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  1. 1. Startup Legal 101: Employment Law Issues May 31, 2011 Palo Alto, CABrian K. Nagatani(
  2. 2. Overview When will you be covered by California’s employment laws? Appropriate compensation of early hires Appropriate classification of contractors and consultants 2
  3. 3. Employment Law Coverage Wage and hour laws: all employers • Minimum wage • Overtime • Meal and rest periods Fair Employment & Housing Act: 5 or more employees • Harassment • Discrimination • Retaliation 3
  4. 4. Employment Law Coverage Leaves of Absence • FMLA/CFRA: 50 employees within 75 mile radius • Pregnancy disability leave: 5 or more employees • Other disability leaves: 5 or more employees • Other forms of leave: various coverage thresholds 4
  5. 5. Wage and Hour Laws Common Mistakes: • Classifying employees as contractors/consultants • Classifying all employees as exempt • Compensating employees only with stock options • Deferred compensation Potential Exposure: • Class action liability • Four year statute of limitations • Plaintiffs’ attorneys’ fees 5
  6. 6. Wage and Hour Laws Recommendations: • Regardless of employer size, ensure that employees are appropriately classified for overtime purposes • Observe all minimum wage, overtime, and meal and rest period requirements for non-exempt employees 6
  7. 7. Exemption Test 2 Requirements (Must Satisfy Both) • Salary Test • Duties Test 7
  8. 8. “Salary” Requirement Federal: $23,660/year California: $33,280/year • Must Equal or Exceed Monthly Salary for Full-Time Employment at Two Times the California Minimum Wage Generally No Deduction for Missing Time During the Week (Some Exceptions) 8
  9. 9. Key Duties Tests Executive Administrative Professional 9
  10. 10. The Executive Exemption California “Duties” Requirements • Primarily Engaged in Management of the Enterprise or Recognized Department or Subdivision • Supervises At Least 2 Full Time Employees (or Equivalent) • Authority to Hire or Fire (or Strong Recommendation Authority) • Discretion and Independent Judgment 10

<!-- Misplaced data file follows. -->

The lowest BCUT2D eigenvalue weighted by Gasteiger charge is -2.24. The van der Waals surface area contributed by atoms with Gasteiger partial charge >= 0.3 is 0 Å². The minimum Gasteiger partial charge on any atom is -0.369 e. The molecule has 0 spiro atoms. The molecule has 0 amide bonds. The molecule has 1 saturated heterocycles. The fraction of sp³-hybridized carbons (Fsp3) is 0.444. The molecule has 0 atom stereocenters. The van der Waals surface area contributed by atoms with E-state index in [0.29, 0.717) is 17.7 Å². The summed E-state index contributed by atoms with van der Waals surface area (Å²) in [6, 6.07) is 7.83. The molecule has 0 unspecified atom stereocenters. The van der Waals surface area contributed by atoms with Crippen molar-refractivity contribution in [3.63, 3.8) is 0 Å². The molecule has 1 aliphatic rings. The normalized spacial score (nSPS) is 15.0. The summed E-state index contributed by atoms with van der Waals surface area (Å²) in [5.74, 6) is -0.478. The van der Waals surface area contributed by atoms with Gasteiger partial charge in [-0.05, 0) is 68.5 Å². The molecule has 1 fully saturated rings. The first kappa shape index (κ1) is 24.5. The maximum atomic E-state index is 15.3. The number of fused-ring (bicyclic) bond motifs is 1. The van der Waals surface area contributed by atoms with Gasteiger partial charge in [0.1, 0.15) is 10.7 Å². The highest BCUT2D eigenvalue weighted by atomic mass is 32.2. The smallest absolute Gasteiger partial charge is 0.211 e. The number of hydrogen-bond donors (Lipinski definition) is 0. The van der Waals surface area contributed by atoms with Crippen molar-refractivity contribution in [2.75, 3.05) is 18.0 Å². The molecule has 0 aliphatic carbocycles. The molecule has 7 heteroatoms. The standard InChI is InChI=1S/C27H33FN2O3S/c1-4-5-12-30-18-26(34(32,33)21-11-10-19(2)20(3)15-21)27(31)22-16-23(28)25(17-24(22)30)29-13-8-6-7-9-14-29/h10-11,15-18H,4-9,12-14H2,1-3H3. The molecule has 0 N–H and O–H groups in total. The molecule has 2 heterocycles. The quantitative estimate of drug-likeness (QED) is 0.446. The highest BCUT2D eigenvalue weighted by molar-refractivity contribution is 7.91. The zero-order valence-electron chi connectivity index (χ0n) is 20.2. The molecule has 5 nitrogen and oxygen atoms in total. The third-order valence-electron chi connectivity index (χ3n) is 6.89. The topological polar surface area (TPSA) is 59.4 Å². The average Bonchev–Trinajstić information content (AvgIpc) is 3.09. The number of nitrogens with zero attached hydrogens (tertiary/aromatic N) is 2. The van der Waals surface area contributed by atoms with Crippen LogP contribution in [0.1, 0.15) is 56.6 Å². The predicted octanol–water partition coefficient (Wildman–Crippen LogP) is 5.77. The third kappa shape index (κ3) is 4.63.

11. 11. The Administrative Exemption California “Duties” Requirements • “Back-Office” Duties o Not “Production” Work • Discretion and Independent Judgment o Distinction: Exercise of Skill • Work Involves Either: o Assisting Owner/Executive o Highly Specialized Technical Tasks, or o Special Projects 11
  12. 12. The Professional Exemption Can Cover Employees Performing “Production” Work (Unlike Administrative Exemption) Exempt Professionals Include: • Formally Licensed Professionals (Law, Medicine, Dentistry, Pharmacy, Optometry, Architecture, Engineering, Teaching, or Accounting) 12
  13. 13. Computer Professionals:Special Exemption Duties Test: Same as For Computer Workers Under the General Professional Exemption • Excludes entry-level employees, and those who do not primarily exercise independent judgment and discretion. What it Adds: Exception to the Rule that Hourly- Paid Employees Are Non-Exempt • Minimum Pay Rate: $27.63/Hour California Computer Professionals: • $37.94/hour, or • $79,050/year • Caution: the California rate may increase each year! 13
  14. 14. Other Commonly Used Exemptions Outside Sales Certain Commissioned Employees 14
  15. 15. Important Classification Issues:Employee Versus Contractor Common Mistake: Retaining a Worker as a “Contractor,” But Treating the Worker More Like an Employee. One Misclassification Results in Simultaneous Violation of Numerous Laws 15
  16. 16. Why It’s Important Tax ERISA Breach Violation Violation Of Contract Unemployment ADA ONE ViolationViolation MISCLASSIFICATION Workers FMLA Comp Violation FLSA Violation Violation 16
  17. 17. The Main Test: “Right to Control” The worker is a contractor only if he/she retains the “right to control the manner and means by which the product is accomplished” Community for Creative Non-Violence v. Reid, 490 U.S. 730 (1989) 17
  18. 18. Key Factors Amount of Supervision Discretion Over When/How Long to Work Location of Work Right to Discharge/Quit Duration of Relationship • Is the Contractor a Former Employee? o How Similar is the Work? 18
  19. 19. Key Factors Right to Assign Additional Project Method of Payment Skill Required • How Different than Skills Possessed by Employees? Intent of the Parties • Is There a Signed Contractor Agreement? 19
  20. 20. Key Factors Is Work Part of Company’s Regular Business? • Do Employees Perform Same Type of Work? Does the Worker Own/Come From a Separate Business? • Does Worker Perform Work for More than One Company? 20
  21. 21. Key Factors Is Worker Subject to Risk of Profit or Loss? • Are the Workers’ Expenses Reimbursed? • Who Pays for Assistance? • Source of Instrumentalities/Tools? What Support Does the Company Provide? • E-mail? • Voice Mail? • Business Cards? 21
  22. 22. Conclusion Thank You! 22
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